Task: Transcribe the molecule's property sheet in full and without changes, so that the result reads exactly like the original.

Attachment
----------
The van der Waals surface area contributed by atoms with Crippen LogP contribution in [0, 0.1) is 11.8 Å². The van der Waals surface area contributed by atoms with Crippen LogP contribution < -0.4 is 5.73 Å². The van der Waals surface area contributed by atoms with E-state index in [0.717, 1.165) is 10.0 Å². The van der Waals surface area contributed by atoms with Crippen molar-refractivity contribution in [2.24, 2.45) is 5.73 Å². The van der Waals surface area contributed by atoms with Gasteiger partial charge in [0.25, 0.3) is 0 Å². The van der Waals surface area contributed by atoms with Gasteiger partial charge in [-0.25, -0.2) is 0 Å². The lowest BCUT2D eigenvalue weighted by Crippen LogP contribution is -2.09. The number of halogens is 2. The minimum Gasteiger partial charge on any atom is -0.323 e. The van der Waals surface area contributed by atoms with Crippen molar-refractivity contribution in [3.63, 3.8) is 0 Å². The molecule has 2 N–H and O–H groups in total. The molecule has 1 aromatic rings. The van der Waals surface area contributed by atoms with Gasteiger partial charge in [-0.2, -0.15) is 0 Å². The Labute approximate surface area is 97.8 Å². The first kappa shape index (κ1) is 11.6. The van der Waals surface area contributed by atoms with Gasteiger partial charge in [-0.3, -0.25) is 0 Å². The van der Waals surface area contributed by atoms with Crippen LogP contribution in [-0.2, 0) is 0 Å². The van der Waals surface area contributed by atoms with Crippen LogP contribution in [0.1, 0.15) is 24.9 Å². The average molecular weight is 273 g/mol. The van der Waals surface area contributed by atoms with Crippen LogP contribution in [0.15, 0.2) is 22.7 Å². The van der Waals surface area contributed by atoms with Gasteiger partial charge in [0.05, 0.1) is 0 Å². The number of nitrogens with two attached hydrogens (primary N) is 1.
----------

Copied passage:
The van der Waals surface area contributed by atoms with Crippen LogP contribution in [0, 0.1) is 11.8 Å². The van der Waals surface area contributed by atoms with Crippen LogP contribution < -0.4 is 5.73 Å². The van der Waals surface area contributed by atoms with E-state index in [0.717, 1.165) is 10.0 Å². The van der Waals surface area contributed by atoms with Crippen molar-refractivity contribution in [2.24, 2.45) is 5.73 Å². The van der Waals surface area contributed by atoms with Gasteiger partial charge in [0.25, 0.3) is 0 Å². The van der Waals surface area contributed by atoms with Gasteiger partial charge in [-0.25, -0.2) is 0 Å². The lowest BCUT2D eigenvalue weighted by Crippen LogP contribution is -2.09. The number of halogens is 2. The minimum Gasteiger partial charge on any atom is -0.323 e. The van der Waals surface area contributed by atoms with Crippen molar-refractivity contribution in [3.63, 3.8) is 0 Å². The molecule has 2 N–H and O–H groups in total. The molecule has 1 aromatic rings. The van der Waals surface area contributed by atoms with Gasteiger partial charge in [-0.2, -0.15) is 0 Å². The Labute approximate surface area is 97.8 Å². The first kappa shape index (κ1) is 11.6. The van der Waals surface area contributed by atoms with Gasteiger partial charge in [-0.3, -0.25) is 0 Å². The van der Waals surface area contributed by atoms with Crippen LogP contribution in [-0.2, 0) is 0 Å². The van der Waals surface area contributed by atoms with Crippen LogP contribution in [0.1, 0.15) is 24.9 Å². The average molecular weight is 273 g/mol. The van der Waals surface area contributed by atoms with Crippen LogP contribution in [0.15, 0.2) is 22.7 Å². The van der Waals surface area contributed by atoms with Gasteiger partial charge in [0.05, 0.1) is 0 Å². The number of nitrogens with two attached hydrogens (primary N) is 1.